The spur grows something like a fingernail. It has a quick in it that can be hard to see. It grows sort of like a core out from the base. That’s what’s left when people twist off the spur. If the spurs are really light colored you might be able to see the quick, but that’s not likely with darker spurs. As long as you stay out of the quick it should not even bleed. Even if you cut into the quick the rooster will probably not even flinch.

    I don’t know how long the quick is in that particular rooster. I haven’t trimmed one with spurs that long. You should be able to cut off half the spur easily without hitting the quick, but if you want to play it real safe, just take off about a third. If those spurs are curling like I think they are, 1/3 should be plenty.

    When I finish I just take the rooster back to his flock and let him go. He immediately mates with a hen and goes about his business.

    Stuff can happen. If he does bleed, it’s not that big a deal. It’s usually not much, if any. You can have some flour handy to use to stop the bleeding as a precaution, but taking off less than half you should not need it.
     
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  5. chicksurreal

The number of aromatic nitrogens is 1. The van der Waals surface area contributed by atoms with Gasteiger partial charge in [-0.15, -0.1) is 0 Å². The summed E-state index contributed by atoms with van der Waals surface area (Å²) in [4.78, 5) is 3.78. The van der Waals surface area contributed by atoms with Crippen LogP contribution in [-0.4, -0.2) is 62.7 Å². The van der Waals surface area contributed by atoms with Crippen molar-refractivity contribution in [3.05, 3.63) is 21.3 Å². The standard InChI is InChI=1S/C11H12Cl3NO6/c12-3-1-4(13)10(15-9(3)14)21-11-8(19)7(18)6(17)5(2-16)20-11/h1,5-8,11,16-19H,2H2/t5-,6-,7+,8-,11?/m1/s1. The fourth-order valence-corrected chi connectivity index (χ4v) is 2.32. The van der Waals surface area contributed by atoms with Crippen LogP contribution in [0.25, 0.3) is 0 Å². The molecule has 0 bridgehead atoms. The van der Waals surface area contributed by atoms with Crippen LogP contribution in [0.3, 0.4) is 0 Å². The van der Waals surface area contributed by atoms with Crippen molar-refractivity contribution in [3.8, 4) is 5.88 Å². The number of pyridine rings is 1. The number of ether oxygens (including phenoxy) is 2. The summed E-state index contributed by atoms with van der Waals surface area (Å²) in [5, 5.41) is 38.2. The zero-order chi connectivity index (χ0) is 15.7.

chicksurreal Chillin' With My Peeps

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    Thanks! We're going to have to do this to one of our roosters soon, and you make it sound simple. Great information!
     
  6. Debipets

    Debipets New Egg

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    Dec 14, 2014
    Thank you for the inputs!
     
  7. Debipets

    Debipets New Egg

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    Thank you. I thought they were good but those spurs are like metal. Will try another pair.
     
  8. Debipets

    Debipets New Egg

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    Dec 14, 2014
    Very informative. Thank you.
     
  9. Toddrick

    Toddrick Chillin' With My Peeps

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    One other thing mentioned in a lot of YouTube videos is to only cut in for a second or two before backing out and letting the bit cool. Otherwise the heat from the friction could cause the bird to flinch in pain.
     
  10. aldarita

    aldarita Chillin' With My Peeps

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    Ridgerunner, do you happen to know if the spur grows back the way it was originally?
    Three weeks ago when I went to clean my roosters coop I found a spur on the ground, so I looked around and saw blood on my small rooster's leg. I cleaned up the wound, disinfected and wrapped it. The quick was bared. I have no idea how he came to break it, so after three weeks of changing the wrapping, it is off today. The spur was growing parallel to his leg and sort of curving inwards and I had been worried about having the same problem as the OP so now I wonder if it will grow back the way it was (hopefully not). BTW the spur is very thick and hard, no wonder you have to use a dremel to trim it.